Workshop on ISO/IEC 27001: Cybersecurity and Information Security
Mexico is one of the countries with the most cyber-attacks in Latin America: in the first quarter of this year alone, around 80 billion cyber threat attempts were registered. For this reason, cybersecurity is of great interest in Mexico. A federal cybersecurity law has been discussed for some time.
Companies can be severely affected when there is a lack of cybersecurity. Especially along value chains, where one weak link can jeopardise the entire chain. International standards are highly relevant tools to strengthen cybersecurity.
On 7 September, around 170 people attended the GPQI workshop ISO/IEC 27001 Information Security. It focused on the ISO/IEC 27001 standard and proved insight into various aspects of the 27001 series. Pablo Corona, Global Sales Director at the Conformity Assessment and Standardisation body (Normalización y Certificación – NYCE), and Vice-Convenor of the International Organization for Standardization (ISO) working group that develops the 27001 series, conducted the workshop.
ISO/IEC 27001:2022: The basis of information security
Back in 1989, ISO/IEC 27001 was initially a practical guide to security controls (which is now ISO/IEC 27002). It was until 1995 that the content of the standard was further developed. Since then, this standard has provided added value to every company that implements it, regardless of their sector.
ISO/IEC 27001 could be seen as crucial pillar in the sense that the standard can be considered a generic one. However, underneath the surface, all the required technical details for specific sectors such as energy, health, data protection, Internet of Things, etc., are available through other parts of the series. For example, the ISO/IEC 27011 related to security management for telecommunications organisations is based on ISO/IEC 27002.
Main changes in ISO/IEC 27001:2022
The workshop also served to inform Mexican stakeholders about the main changes found in the new version of ISO/IEC 27001. The new edition was published in October 2022, replacing regulations of the old edition from 2013.
A first change is the modification of the name to “Information security, cybersecurity and privacy protection.” There is also a new requirement: “6.3 Planning of changes”. It requires that when an organisation determines the need for changes to the information security management system, these changes must be implemented in a planned manner. All certified organisations are granted a transition period of two years.
Heavily related to the new ISO/IEC 27002:2022, the following changes are the most relevant for the implementation of the standard:
- The information included in Annex A will be replaced by the controls included in ISO/IEC 27002. To favour an easier reading and to avoid repetitions, on this new version of the standard, information security controls were restructured and clustered into four groups. The following substitute the domains and subdomains established in the previous version of 2013:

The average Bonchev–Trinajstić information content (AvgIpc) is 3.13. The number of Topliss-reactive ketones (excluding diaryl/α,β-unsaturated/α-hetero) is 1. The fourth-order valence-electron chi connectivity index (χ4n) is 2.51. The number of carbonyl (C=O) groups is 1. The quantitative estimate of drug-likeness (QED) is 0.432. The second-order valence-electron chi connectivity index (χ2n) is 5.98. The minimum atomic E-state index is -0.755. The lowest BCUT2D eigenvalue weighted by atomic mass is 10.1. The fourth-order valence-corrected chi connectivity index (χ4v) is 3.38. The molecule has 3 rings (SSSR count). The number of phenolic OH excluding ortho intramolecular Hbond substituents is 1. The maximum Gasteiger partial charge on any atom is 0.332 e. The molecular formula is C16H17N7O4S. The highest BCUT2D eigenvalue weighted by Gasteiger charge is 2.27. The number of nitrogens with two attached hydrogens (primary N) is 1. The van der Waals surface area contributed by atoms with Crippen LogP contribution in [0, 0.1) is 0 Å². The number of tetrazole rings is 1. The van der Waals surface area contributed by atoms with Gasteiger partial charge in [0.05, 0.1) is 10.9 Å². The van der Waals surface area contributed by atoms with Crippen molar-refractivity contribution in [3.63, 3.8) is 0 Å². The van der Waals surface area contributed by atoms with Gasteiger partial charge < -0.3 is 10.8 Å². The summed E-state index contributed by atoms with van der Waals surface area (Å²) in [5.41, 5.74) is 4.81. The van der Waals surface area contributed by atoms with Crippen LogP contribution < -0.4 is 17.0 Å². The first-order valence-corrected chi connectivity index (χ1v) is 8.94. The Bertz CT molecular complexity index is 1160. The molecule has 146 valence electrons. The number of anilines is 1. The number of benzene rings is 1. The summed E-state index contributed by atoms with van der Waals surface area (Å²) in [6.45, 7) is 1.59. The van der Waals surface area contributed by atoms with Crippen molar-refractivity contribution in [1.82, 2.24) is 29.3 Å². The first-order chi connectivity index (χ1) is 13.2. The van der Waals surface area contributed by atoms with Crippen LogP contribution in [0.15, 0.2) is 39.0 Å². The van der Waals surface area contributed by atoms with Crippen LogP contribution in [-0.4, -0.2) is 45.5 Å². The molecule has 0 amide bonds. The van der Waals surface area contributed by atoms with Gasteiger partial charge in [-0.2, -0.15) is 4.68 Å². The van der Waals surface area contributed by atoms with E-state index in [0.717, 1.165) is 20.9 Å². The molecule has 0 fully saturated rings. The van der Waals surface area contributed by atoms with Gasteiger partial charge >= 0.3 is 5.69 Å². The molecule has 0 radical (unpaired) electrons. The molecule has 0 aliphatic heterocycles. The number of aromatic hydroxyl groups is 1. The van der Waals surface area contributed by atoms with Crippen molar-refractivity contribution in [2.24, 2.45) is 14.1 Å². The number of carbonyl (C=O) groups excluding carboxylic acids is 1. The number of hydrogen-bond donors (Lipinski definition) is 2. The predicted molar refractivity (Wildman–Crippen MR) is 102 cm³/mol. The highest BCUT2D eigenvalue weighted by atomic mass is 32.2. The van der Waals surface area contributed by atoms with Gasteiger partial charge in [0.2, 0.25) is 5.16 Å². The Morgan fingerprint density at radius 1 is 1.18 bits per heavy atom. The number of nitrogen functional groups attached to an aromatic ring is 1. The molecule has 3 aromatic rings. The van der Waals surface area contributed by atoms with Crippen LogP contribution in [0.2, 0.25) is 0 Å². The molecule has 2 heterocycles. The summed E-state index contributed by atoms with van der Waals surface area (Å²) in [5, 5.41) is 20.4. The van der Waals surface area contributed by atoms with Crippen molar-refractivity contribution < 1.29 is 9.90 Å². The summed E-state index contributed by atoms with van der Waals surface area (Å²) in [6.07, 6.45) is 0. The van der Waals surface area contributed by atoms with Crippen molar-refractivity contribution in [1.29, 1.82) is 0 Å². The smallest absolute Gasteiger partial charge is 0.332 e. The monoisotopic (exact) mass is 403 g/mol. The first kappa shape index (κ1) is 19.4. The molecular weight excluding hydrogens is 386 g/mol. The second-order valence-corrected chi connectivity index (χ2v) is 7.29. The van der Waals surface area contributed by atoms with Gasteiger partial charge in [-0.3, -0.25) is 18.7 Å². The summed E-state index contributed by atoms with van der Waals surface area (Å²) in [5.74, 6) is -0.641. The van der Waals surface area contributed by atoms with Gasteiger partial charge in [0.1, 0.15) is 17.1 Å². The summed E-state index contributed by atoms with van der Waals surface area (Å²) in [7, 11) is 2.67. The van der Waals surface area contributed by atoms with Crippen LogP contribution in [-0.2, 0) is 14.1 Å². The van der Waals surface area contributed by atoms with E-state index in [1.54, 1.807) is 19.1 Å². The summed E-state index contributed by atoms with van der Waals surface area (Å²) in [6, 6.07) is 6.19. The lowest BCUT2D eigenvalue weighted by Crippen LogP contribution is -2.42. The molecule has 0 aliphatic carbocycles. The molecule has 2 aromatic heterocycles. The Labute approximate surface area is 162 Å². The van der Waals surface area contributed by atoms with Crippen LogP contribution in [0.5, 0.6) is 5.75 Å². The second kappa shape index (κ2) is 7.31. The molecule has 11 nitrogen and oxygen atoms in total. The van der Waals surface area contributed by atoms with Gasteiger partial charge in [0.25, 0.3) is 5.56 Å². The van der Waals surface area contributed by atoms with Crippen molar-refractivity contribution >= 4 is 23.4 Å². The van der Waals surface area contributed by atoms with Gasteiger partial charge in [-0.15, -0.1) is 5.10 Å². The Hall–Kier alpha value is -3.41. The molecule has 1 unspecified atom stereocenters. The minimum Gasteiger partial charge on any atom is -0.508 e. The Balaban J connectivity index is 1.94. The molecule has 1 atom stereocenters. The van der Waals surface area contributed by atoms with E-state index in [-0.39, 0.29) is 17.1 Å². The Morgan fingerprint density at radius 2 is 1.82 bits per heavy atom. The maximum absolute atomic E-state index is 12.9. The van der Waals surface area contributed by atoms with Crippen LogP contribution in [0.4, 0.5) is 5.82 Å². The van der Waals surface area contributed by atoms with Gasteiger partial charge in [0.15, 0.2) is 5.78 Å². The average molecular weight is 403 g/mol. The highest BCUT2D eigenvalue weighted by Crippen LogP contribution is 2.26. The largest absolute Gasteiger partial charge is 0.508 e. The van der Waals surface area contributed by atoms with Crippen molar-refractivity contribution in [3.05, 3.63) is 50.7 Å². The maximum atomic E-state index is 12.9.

- organisational controls
- personnel controls
- physical controls
- technological controls
- The ISO/IEC 27002 new version introduces the concept of “attributes” which allow users to classify and rearrange controls depending on their needs. Attributes are categorised as follows:
- Control types
- Information Security Properties
- Cybersecurity properties
- Security domains
- Operational capabilities
The human factor in cybersecurity
Cyber-attacks affect systems - and people. In this regard, information security is more than simply bits and bytes. They are only the technical component. Nowadays, technologies connect with humans on several levels – for example, an on-board computer with a driver or a cardiac pacemaker with a patient. Thereby, cyber and information security are, first and foremost, about protecting people.
However, the human factor also plays an important role in cyber and information security. Human behaviour can contribute to security or cause security breaches in businesses. Important insights on how to detect potentially harmful emails and texts were therefore also presented during the event.
Given the risks involved in today's digital interconnection, would it be wiser to shut down systems? Pablo Corona believes the answer is no. The benefits of digital networking are much greater. Instead, companies need to have better risk management, more monitoring, more traceability, less security breaches, and better user control, among other measures. In other words, a comprehensive strategy is needed. In terms of a "Zero Trust" security policy, companies must assume that all systems can be compromised. Hence, there is a constant need to regulate the systems. Standards, such as ISO/IEC 27001, are of fundamental importance. They ensure the protection of companies’ data in global value chains – and the protection of people.